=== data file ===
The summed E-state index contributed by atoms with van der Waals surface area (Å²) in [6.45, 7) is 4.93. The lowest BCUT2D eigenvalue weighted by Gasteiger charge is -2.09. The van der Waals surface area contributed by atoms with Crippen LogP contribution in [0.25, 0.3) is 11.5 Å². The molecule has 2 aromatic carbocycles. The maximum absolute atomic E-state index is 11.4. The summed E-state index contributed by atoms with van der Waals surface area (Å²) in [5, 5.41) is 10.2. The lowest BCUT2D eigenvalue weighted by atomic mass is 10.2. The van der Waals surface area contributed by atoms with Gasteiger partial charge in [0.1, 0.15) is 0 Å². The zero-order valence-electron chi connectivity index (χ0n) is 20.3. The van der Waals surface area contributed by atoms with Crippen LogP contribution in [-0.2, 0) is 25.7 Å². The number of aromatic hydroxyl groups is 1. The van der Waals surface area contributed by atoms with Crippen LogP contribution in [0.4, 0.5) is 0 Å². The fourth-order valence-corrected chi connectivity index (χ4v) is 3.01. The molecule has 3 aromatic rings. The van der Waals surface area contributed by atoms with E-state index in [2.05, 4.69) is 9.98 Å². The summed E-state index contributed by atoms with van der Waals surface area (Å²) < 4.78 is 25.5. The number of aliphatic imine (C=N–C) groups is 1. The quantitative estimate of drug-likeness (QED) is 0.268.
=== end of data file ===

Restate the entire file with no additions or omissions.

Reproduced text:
The summed E-state index contributed by atoms with van der Waals surface area (Å²) in [6.45, 7) is 4.93. The lowest BCUT2D eigenvalue weighted by Gasteiger charge is -2.09. The van der Waals surface area contributed by atoms with Crippen LogP contribution in [0.25, 0.3) is 11.5 Å². The molecule has 2 aromatic carbocycles. The maximum absolute atomic E-state index is 11.4. The summed E-state index contributed by atoms with van der Waals surface area (Å²) in [5, 5.41) is 10.2. The lowest BCUT2D eigenvalue weighted by atomic mass is 10.2. The van der Waals surface area contributed by atoms with Gasteiger partial charge in [0.1, 0.15) is 0 Å². The zero-order valence-electron chi connectivity index (χ0n) is 20.3. The van der Waals surface area contributed by atoms with Crippen LogP contribution in [-0.2, 0) is 25.7 Å². The number of aromatic hydroxyl groups is 1. The van der Waals surface area contributed by atoms with Crippen LogP contribution in [0.4, 0.5) is 0 Å². The fourth-order valence-corrected chi connectivity index (χ4v) is 3.01. The molecule has 3 aromatic rings. The van der Waals surface area contributed by atoms with E-state index in [2.05, 4.69) is 9.98 Å². The summed E-state index contributed by atoms with van der Waals surface area (Å²) < 4.78 is 25.5. The number of aliphatic imine (C=N–C) groups is 1. The quantitative estimate of drug-likeness (QED) is 0.268.